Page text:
The bariatric patient’s journey

Sorry for such a long time between posts! I can only attribute my absence to finally getting a job (yay!), you see all of those job hunting tricks I wrote about can pay off 😛

So in tribute to my new job role working within a weight management and bariatric consultancy service I thought I would focus this post on the bariatric patient’s journey to surgery, and which guidelines, as dietitians, we should be familiar with.

Firstly, patients wanting NHS surgery (private practices may vary) must meet the designated criteria, as stipulated in the NICE CG43 guidelines for obesity:

Bariatric surgery is recommended as a treatment option for adults with obesity if all of the following criteria are fulfilled:
− they have a BMI of 40 kg/m2 or more, or between 35 kg/m2 and 40 kg/m2 and other significant disease (for example, type 2 diabetes or high blood pressure) that could be improved if they lost weight
− all appropriate non-surgical measures have been tried but have failed to achieve or maintain adequate, clinically beneficial weight loss for at least 6 months
− the person has been receiving or will receive intensive management in a specialist obesity service
− the person is generally fit for anaesthesia and surgery
− the person commits to the need for long-term follow-up.
• Bariatric surgery is also recommended as a first-line option (instead of lifestyle interventions or drug treatment) for adults with a BMI of more than 50 kg/m2 in whom surgical intervention is considered appropriate.

When the guideline talks of trying all appropriate non-surgical measures for at least 6 months, and receiving intensive management in a specialist obesity service, that’s my job! The diagram below shows the patient’s journey in good detail, from tiers 1-4 of intervention:

obesity image 5

As you can see, there’s a lot to consider and be implemented before the patient is considered ready for surgery, many assessments must be made from councillors, dietitians, exercise therapists, clinicians, specialist nurses and surgeons before a final decision is made, which can take a very long time and a lot of effort from the patient and all health care professionals involved. The patient must be seen to be engaging with all parts of the process, and have the motivation to make changes along the way. This is because the operation itself is not the be all and end all to weight loss, the patient must make many changes to their lifestyle to lose weight, of which the surgery is just an additional tool. I’m sure we have all heard stories of patients receiving gastric bands or sleeves, which have eventually stretched and caused them to regain the weight…proof that surgery alone will not result in long term weight loss.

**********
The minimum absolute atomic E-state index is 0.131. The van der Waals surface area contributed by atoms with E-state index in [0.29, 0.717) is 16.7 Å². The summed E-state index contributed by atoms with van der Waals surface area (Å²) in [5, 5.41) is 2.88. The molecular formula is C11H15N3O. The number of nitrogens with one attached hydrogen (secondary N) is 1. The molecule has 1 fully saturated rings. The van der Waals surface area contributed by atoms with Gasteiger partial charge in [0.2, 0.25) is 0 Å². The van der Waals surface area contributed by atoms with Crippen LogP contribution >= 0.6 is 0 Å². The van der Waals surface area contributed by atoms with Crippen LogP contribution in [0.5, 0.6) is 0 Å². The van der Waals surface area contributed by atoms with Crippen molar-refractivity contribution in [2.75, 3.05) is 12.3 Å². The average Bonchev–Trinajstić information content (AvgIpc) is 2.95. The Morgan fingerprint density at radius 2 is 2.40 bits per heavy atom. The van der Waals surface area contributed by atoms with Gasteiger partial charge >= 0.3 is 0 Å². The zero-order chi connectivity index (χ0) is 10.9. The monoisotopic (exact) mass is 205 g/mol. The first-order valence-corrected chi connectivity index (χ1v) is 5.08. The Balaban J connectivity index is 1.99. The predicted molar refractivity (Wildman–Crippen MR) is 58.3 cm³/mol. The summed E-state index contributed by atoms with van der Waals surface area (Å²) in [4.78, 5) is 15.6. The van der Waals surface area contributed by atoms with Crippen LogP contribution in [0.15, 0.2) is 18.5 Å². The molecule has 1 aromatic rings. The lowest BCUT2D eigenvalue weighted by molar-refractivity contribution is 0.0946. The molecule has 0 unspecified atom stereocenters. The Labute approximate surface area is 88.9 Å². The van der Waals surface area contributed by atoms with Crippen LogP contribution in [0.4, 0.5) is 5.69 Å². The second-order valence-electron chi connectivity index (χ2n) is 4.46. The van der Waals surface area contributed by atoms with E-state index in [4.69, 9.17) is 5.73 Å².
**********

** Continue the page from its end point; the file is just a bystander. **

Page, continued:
Another huge consideration which must be made by the patient is the potential after effects of surgery, and the fact that their rose tinted view of it may not be reality. Some potential consequences are:

  • Loose skin
  • Malabsorption of essential nutrients resulting in supplementation for life
  • Scarring
  • The fact they may never be as slim as they want
  • Surgery complications (infection, hernia)
  • Reflux
  • Vomiting
  • Never being able to eat a normal size meal again
  • Dumping syndrome
  • Psychological changes (body image, friends and families views)

And in fact, probably unsurprisingly, a lot of patients after going through this pathway and being educated in the process decide that they do not wish for surgery any longer. My view is that it definitely works for some people, especially those with co-morbidities such as diabetes in which the surgery can result in them no longer having to inject insulin, and those with such a high BMI that the likelihood of losing the amount of weight they would with surgery with diet and exercise alone is small. However there are patients on the cusp of the threshold, such as having a BMI of 41 with no co-morbidities, that I really think could benefit much more in the long run with achieving the weight loss alone. Especially when they are young and relatively fit, doing it without the malabsorption and restriction for the rest of their life looks like a much better process. I think bariatric surgery should be considered not as a quick fix for weight loss, but a serious operation that could and probably will have consequences for the patient later on in life. Especially since the bariatric surgery service itself has not been around long enough in order for the long term effects to be scientifically studied.



(Diagram shown above thanks to

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